Miss ‘Mad Men’? Relive the Nostalgia with These 1960’s Ads


After watching Mad Men, your office life was probably pretty droll in comparison. You don’t have a liquor cabinet behind your desk. You might not have a secretary at your beck and call. And you’re certainly not Don Draper (nobody can be Don Draper, not even Pete Campbell, am I right?).

Mad Men was a show unlike any other. One part soap opera, one part historical recreation, once it grabbed your mind (and heart) it wouldn’t let go. But what made Mad Men unique in my estimation was its ability to instill nostalgia for an era most people watching the show never experienced.

The 60’s was a unique time in history that penned an indelible mark on our collective memory. We can blame much of the rapid political and cultural changes of the sixties for this. And today we’re going to learn how to plug into that same nostalgia.

1. If You Don’t Like What’s Being Said, Change the Conversation

There is one thing we certainly learned from Mad Men. Marketing changed during the 50’s, 60’s, and 70’s. While the ad market slowed in the 50’s, it garnered a creative revolution.

Suddenly humor, irony, and a shade of irreverence were allowed in marketing. This was an effort to connect with younger consumers. Advertisers were also attempting to overcome a distrust of corporate messages (sound familiar?).

It’s no coincidence that we see large corporations like Coca-cola featured heavily in Mad Men. These were the corporations trying to bolster their brands at a time when large brands were being maligned and anti-establishmentarianism was at an all-time high.

Social activism also began to work its way into the ads of the time. And we can see this clearly in every Mad Men era starting with the campaign against cigarettes.

The US census is the last thing that changed the marketing world for good. Through the 1960 census, marketers suddenly had segmented research at their fingertips. Lifestyles were included in this data and marketers were able to target specific demographics through image campaigns.

Throughout it all, some epic campaigns went down. Let’s look at some of the most iconic campaigns of the 60’s for some inspiration.

2. Think Small

Volkswagen had a problem in the 50’s and 60’s. It was a car company founded by the Third Reich during WW2 and its cars weren’t very pretty. They were small, ugly, and cheap.

None of these facts compete well against the popular USA-made cars rolling out of Detroit at the time. And yet Volkswagen wanted a market share in the U.S. This was a job for the (M)ad men.

What sold the Volkswagen to the American public wasn’t a flashy ad. It was honesty. And Carl Hahn, Volkswagen’s point man in America, chose Bernbach at DDB due to his apparent advertorial honesty.

And the ad that changed advertsing was brutally honest about the Volkswagen Beetle. The tagline was simple. “Think Small.”

Using a minimalist design, Bernbach places a photo of the Volkswagen Beetle in the upper left quadrant at a slight angle as if it were far away and driving toward you. The car looked tiny on the empty white background.

It wasn’t just about the image. The type font was unique, san-serif Futura instead of a typical serif font. And the full-stop at the end of the title forced people to think about what they just read.

Lastly, the Volkswagen logo wasn’t in any typical “professionally placed” location. It sat intruding on the third paragraph like an elephant barging in on a crowd. And contemporary creative agencies recommend this technique even for web design.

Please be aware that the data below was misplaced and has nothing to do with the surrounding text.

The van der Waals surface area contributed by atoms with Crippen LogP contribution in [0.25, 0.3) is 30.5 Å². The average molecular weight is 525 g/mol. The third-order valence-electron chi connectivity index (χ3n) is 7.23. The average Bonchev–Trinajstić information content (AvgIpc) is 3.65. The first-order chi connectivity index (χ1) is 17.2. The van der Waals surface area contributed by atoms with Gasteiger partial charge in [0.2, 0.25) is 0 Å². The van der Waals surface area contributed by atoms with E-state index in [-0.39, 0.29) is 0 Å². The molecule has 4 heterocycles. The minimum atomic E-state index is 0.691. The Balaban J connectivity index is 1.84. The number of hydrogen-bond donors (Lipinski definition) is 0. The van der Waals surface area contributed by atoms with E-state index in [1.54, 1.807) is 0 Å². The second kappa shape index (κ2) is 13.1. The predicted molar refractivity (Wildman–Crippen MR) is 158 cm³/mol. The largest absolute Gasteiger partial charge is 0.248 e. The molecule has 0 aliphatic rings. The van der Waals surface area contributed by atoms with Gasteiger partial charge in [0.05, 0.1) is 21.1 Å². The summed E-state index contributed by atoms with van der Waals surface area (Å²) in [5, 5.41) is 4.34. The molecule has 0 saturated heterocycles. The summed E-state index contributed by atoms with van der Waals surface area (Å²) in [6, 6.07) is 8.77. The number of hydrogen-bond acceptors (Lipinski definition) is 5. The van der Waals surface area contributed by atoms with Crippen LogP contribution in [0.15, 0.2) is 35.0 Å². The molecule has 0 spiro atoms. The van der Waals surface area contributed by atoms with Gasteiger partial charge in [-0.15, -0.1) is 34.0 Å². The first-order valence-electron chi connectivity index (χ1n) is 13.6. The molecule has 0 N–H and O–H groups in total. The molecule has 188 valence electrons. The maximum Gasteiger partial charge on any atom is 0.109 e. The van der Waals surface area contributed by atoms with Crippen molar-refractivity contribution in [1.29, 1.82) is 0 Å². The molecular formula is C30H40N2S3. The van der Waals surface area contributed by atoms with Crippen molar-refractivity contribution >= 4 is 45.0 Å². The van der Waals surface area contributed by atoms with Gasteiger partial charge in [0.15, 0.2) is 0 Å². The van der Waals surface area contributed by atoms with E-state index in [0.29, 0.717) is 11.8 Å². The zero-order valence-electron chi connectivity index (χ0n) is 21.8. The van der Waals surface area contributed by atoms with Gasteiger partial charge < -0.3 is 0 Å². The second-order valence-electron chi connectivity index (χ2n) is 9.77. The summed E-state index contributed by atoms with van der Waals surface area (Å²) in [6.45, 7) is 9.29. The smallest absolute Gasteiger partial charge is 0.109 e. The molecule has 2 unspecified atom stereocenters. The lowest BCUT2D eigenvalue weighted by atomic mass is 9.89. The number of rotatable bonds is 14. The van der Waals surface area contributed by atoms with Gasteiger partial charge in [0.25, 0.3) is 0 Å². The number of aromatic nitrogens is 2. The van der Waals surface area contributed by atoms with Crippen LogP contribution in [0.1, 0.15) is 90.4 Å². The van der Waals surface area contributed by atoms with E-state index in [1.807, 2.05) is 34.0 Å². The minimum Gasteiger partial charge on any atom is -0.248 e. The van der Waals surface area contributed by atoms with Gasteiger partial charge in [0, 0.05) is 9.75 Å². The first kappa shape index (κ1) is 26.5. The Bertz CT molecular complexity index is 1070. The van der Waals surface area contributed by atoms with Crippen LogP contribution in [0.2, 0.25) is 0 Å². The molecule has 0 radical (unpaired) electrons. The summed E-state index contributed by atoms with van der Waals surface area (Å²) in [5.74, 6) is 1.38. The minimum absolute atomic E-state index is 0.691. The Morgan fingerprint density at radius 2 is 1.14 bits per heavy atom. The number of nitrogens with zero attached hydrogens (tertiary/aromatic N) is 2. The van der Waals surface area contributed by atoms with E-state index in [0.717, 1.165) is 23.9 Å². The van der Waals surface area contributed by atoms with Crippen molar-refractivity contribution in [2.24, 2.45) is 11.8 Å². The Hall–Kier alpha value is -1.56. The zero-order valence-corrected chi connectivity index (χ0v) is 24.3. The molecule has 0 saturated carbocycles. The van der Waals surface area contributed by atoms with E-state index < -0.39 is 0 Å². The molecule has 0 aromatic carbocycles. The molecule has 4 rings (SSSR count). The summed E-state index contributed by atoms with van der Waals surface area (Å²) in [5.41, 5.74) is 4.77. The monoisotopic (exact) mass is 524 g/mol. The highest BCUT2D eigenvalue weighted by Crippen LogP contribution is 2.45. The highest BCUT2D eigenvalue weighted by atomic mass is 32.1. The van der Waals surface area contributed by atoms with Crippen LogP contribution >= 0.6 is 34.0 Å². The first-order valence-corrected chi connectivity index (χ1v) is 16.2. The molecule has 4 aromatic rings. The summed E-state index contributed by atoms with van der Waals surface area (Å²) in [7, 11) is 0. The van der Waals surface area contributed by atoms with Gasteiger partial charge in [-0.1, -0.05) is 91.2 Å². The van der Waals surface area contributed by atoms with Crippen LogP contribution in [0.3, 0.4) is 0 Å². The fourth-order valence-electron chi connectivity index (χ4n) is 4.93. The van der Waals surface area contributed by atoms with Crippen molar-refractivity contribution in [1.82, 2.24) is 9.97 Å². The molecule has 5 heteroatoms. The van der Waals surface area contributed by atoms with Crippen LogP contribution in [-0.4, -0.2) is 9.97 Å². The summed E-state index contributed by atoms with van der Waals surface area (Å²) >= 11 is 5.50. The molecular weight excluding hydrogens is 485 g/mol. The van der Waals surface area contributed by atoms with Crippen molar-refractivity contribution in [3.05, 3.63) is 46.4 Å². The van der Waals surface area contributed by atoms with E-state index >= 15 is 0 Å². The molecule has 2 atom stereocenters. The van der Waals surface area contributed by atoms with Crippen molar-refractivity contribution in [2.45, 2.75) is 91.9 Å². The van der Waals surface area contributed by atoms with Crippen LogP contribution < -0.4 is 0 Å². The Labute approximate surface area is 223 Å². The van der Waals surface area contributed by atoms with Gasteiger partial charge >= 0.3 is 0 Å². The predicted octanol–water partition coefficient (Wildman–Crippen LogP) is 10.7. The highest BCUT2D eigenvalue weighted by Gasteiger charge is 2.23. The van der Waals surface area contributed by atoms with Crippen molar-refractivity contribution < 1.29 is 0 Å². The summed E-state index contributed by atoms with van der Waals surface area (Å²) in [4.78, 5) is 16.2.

Everything about the ad subverted audience expectations. Most car ads at the time appealed to the car’s ability to elevate your status. This ad eschewed this model and focused on the car’s ability to minimize the effect on your pocketbook just by being small in every way.

3. “It’s Toasted”

One iconic ad in the Mad Men series actually has a counterpart in the real world. In fact, many of the ads in Mad Men were inspired by real-life ads.

In the show, Lucky Strike was one of Sterling Cooper’s most important clients. The whole first episode is about the intrusion of campaigns against smoking and how Draper must find a way to distract people from the fact smoking was bad for you.

The men from Lucky Strike stand at the door ready to leave, Don Draper has a realization. He stops them. He asks at one point in the resulting pitch, “How do you make your cigarettes?”

The head man from Lucky Strike explains the process of planting and growing and toasting. Don stops him at “Toasted.” “It’s toasted,” he says and writes it on a chalkboard.

The men don’t get it. Don explains how advertising is happiness and it helps them understand something. If people focus on how Lucky Strike is “toasted,” unlike other tobaccos who don’t claim as much, they won’t focus on the fact it’s poisonous.

The real-life ad does something similar for Lucky Strike. In an era when you couldn’t lie about health benefits, you had to focus on taste or nostalgia.

The ad showed a man in a classic 60’s overcoat holding an overflowing stack of Lucky Strike carton boxes in his arms. Below it said, “Remember all your friends who remember how great cigarettes used to taste. This Christmas give cartons of Luckies.”

The nostalgia of “how great cigarettes used to taste” distracts the audience while subtly telling them that Lucky Strikes still taste just like that.

Change Your Perspective to Change the World

The Mad Men series is full of nods to the real world successes of marketers during the 60s and 70s. And the world in which they lived changed dramatically because of them.

If you’re wondering if your work won’t be remembered, think again. The most influential people are the ones who change their perspective and follow their passion.

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